Above is the church-book entry of my father's baptism in 1919. (Click on image for full size.) There are no signatures attached, but I include it in his honor as Franz Xaver Jakob was named after his grandfather (and Godfather), but also to show that the writer spelled his grandfather's name as Bayerl.

This final image of of Xaver's grave as it was in 1957. His name is spelled as he did most often as Baÿerl. Alas, my understanding is that the family lost their lease on the grave site and the the stone is lost to us. I do not know what the connection is to the Köhler family: another mystery to solve.

Conclusion and Speculation

I am still trying to understand and interpret. I put this information out in this preliminary form in hope that someone will come to my aid. Open questions include the following.

1. Is the diacritic ¨ being used as an umlaut that changes the sound of the 'y', or is it being used as a diaeresis that signifies that the 'y' is to be pronounced separately from the preceding 'a'? Or something else altogether?

2. What does it mean that Xaver himself included the 'e' after the ÿ? Did he not know the rules of German orthography? Perhaps Xaver just liked the look of the word! If he liked it that way, it's good enough for me.

3. Is there any significance to the strike-out bar in the signatures of 1918 and 1936?

4. Was Xaver the actual signer of the documents? It appears to me, especially looking at his first name, that he was.

5. Is there even such a thing as a ÿ with an umlaut or is that only acceptable for a, o, and u? What were the rules in earlier centuries? For example, I understand that the letter 'y' was not present in the original latin alphabet but evolved from the terminal 'ii' and then 'ij'. (In Dutch today, there is still a letter ÿ signifying 'ij'.) Where did the Bayerls come from?

6. What will I find if I go to Augsburg where the family lived in the early 1800s before moving to Dinkelsbühl?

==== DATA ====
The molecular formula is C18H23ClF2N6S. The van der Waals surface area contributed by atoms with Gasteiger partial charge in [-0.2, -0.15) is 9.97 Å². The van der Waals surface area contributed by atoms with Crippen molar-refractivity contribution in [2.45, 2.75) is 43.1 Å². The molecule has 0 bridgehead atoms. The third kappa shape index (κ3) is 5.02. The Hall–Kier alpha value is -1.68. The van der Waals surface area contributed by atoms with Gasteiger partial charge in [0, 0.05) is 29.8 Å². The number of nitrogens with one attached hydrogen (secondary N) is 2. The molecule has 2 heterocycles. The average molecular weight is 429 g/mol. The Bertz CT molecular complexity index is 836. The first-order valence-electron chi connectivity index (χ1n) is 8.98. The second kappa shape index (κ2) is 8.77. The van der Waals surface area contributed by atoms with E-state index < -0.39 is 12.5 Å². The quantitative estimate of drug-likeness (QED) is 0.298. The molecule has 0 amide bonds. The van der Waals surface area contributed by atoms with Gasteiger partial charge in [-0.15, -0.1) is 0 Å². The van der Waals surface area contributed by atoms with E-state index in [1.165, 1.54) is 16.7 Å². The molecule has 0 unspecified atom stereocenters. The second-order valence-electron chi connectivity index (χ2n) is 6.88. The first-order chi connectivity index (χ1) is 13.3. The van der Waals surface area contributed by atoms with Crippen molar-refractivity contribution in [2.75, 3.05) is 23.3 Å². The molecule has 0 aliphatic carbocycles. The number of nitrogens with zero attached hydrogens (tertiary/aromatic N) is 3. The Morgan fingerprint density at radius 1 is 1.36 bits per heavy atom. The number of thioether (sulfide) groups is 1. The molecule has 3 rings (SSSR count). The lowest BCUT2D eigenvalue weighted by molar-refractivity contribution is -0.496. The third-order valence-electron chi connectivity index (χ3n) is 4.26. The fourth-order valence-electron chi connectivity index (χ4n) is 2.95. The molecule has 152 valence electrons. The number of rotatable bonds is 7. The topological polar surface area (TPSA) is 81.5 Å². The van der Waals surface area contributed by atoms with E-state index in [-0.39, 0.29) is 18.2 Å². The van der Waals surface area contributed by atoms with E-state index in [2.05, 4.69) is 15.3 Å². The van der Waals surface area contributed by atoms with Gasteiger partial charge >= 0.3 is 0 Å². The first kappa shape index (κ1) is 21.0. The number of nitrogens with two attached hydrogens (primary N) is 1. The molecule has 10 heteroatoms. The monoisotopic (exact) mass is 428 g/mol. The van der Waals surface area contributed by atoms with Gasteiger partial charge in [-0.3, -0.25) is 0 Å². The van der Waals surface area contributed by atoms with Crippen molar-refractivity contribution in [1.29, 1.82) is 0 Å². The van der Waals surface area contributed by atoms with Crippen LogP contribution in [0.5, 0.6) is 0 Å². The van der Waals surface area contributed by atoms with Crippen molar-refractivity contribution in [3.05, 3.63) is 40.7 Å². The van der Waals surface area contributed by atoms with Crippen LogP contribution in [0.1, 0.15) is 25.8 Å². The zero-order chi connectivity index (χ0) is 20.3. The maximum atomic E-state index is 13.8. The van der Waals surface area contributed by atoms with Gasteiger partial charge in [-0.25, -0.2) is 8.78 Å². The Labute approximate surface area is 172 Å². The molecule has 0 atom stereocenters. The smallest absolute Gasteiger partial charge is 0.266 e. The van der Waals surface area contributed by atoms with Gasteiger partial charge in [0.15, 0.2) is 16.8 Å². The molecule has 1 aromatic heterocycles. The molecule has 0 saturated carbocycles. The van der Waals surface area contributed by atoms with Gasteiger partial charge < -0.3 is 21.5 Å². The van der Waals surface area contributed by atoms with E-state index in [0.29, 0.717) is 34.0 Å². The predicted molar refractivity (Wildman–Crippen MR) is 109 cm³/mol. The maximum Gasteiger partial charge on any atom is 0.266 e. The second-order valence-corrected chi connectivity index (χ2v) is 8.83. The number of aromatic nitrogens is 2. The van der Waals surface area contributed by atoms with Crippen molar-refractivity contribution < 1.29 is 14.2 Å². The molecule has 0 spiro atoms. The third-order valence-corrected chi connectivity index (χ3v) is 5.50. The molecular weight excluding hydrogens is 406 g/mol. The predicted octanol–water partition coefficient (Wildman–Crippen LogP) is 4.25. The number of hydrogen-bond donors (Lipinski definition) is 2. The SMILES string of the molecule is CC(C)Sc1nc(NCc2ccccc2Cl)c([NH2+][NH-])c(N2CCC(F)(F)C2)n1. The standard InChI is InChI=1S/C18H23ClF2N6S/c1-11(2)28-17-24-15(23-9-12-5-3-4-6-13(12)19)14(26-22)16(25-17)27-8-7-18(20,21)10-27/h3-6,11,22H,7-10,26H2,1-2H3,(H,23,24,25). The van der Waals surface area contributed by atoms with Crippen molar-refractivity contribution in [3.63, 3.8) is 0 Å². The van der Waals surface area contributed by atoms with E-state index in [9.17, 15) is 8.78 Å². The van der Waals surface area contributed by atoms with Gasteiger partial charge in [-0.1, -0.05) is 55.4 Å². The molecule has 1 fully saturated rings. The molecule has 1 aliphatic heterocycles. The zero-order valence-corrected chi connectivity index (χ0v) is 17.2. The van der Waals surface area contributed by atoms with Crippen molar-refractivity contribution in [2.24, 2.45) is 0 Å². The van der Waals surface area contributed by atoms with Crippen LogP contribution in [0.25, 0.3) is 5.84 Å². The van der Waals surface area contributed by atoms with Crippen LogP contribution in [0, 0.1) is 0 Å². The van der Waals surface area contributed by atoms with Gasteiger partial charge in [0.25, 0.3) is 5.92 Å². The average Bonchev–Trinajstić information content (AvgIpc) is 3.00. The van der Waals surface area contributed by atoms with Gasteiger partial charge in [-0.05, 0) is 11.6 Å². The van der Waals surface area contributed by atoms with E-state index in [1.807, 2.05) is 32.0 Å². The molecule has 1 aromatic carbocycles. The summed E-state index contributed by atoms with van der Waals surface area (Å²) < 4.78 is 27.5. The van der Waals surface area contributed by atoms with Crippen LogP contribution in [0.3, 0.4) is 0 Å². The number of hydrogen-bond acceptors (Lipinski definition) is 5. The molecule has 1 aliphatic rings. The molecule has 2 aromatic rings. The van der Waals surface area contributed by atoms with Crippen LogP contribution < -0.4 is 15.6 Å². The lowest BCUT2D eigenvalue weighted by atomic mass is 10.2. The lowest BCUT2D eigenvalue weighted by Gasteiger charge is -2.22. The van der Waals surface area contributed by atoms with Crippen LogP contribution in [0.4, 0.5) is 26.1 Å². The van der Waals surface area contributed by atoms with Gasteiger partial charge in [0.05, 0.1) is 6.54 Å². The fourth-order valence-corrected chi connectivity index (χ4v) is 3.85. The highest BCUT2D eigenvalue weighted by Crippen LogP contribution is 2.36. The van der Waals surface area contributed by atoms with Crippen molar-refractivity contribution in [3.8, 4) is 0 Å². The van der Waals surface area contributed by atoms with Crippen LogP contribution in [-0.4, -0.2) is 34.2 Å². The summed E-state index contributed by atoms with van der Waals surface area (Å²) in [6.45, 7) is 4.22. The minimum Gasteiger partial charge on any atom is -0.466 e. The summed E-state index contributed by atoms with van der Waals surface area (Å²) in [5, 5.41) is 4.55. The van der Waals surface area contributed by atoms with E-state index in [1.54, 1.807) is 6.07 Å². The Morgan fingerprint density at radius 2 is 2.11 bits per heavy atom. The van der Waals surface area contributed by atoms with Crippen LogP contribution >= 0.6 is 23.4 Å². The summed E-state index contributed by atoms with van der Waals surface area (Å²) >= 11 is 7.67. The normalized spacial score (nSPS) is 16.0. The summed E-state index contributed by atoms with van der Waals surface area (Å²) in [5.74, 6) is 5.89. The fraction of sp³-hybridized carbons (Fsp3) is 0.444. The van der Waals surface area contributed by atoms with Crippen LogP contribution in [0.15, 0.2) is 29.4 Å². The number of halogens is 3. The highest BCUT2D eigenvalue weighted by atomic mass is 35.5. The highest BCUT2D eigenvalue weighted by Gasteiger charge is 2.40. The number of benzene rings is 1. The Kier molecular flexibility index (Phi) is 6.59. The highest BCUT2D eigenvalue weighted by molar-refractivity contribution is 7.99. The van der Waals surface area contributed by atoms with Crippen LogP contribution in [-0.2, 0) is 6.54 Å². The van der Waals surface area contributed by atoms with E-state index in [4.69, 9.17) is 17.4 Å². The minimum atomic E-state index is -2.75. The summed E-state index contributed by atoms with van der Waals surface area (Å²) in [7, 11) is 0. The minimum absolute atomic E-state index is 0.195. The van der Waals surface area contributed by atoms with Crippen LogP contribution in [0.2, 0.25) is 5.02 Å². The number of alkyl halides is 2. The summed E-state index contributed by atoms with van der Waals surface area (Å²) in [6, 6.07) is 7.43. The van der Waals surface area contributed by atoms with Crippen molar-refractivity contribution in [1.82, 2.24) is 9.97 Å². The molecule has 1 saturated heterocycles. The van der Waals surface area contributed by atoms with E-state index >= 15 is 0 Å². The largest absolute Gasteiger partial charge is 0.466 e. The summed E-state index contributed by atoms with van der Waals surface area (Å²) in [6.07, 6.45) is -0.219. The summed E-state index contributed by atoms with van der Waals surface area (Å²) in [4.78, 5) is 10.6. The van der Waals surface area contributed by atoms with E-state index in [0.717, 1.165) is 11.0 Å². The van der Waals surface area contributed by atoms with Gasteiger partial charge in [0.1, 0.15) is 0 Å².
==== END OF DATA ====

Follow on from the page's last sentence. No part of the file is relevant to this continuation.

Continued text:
7. What can be learned from further analysis of the Bayerl spelling variations in Dinkelsbühl in the 17th and 18th centuries? (See below and here.)

8. What is the meaning, if any, of the name Bayerl? It may well be derived from the old German name for Bavaria: Bayern. How was that spelled over the centuries? A quick look at Wickipedia tells us that the name of Bavaria derives from the Bavarii, the old tribe of original inhabitants. The German name for Bavaria was the State of Baiern until the reign of King Ludwig (1825-1848) when it was changed to Bayern in a salute to ancient Greek culture. I have a suspicion that one of my family names evolved as a result of both orthographic and historical events tied to the name of Bavaria itself.

9. What can we learn from comparison to names like 'Meÿer?

10. [Addendum] Until after I wrote the above, I had not seen Baÿrl written with an umlaut in any church or official record. Just below are several examples from the church books of Dinkelsbühl of the spelling of the name of Xaver's father, Joseph. Unfortunately, but predictably, there is variation there as well. At least now we know that Xaver did not make it up himself. Looking back even further, I found other instances of the use of 'ÿ'.

This is the earliest instance of the Baÿerl name in the church books of Dinkelsbuhl. The reference is to the birth of Joseph Carl Brüstle in 1856. His mother is my GG Grandmother Carolina Brüstle who was not married to Joseph Baÿrl at the time of the birth but married him the next year. Note the spelling in the third panel of "Joseph Baÿrl. There is some other language there that I do not understand yet.

This is from the 1869 wedding of Josepha Catharine Engelhard. She is the half-sister of Joseph Baÿerl's wife Caroline. (Their mother is Catharine Brüstle Engelhard.) Note that the name of the witness Joseph Baÿerl uses the umlaut, but also adds the 'e."

Additionally, the above comes from another family wedding in 1871, just two years after the last. The groom is Wilhelm Joseph Engelhardt, another half sibling of Caroline Brüstle Bayrl. The witness Joseph's name in the fourth panel is now spelled "Bayerl", which becomes a common one in the records. Thus we have the same three major spelling variations that we will see throughout the entire 100 years for which I currently have records. (Wilhelm Joseph has a large family. It is likely that any Engelhardts in Dinkelsbühl today are related to us. Note also that Engelhard is spelled both without (early) and with (later) a terminal "t.") I wonder what we will find in Augsburg and Affing? I have already ordered the records!

11. [Addendum 12-6-08]   This is getting too long for one exposition, but the further back I go the more interesting it becomes.  It is clear that in the church books of Affing, that the father of Joseph in early 19th Century was Leonard Baÿerl. I now have the records in hand to go back another 100 years.  We will see what we will see!

12.  What can you add?

Peter Hasselbacher

Great Grandson of Xaver Jakob Baÿerl

August 27, 2008. Edited: 10-24-08, 11-2-08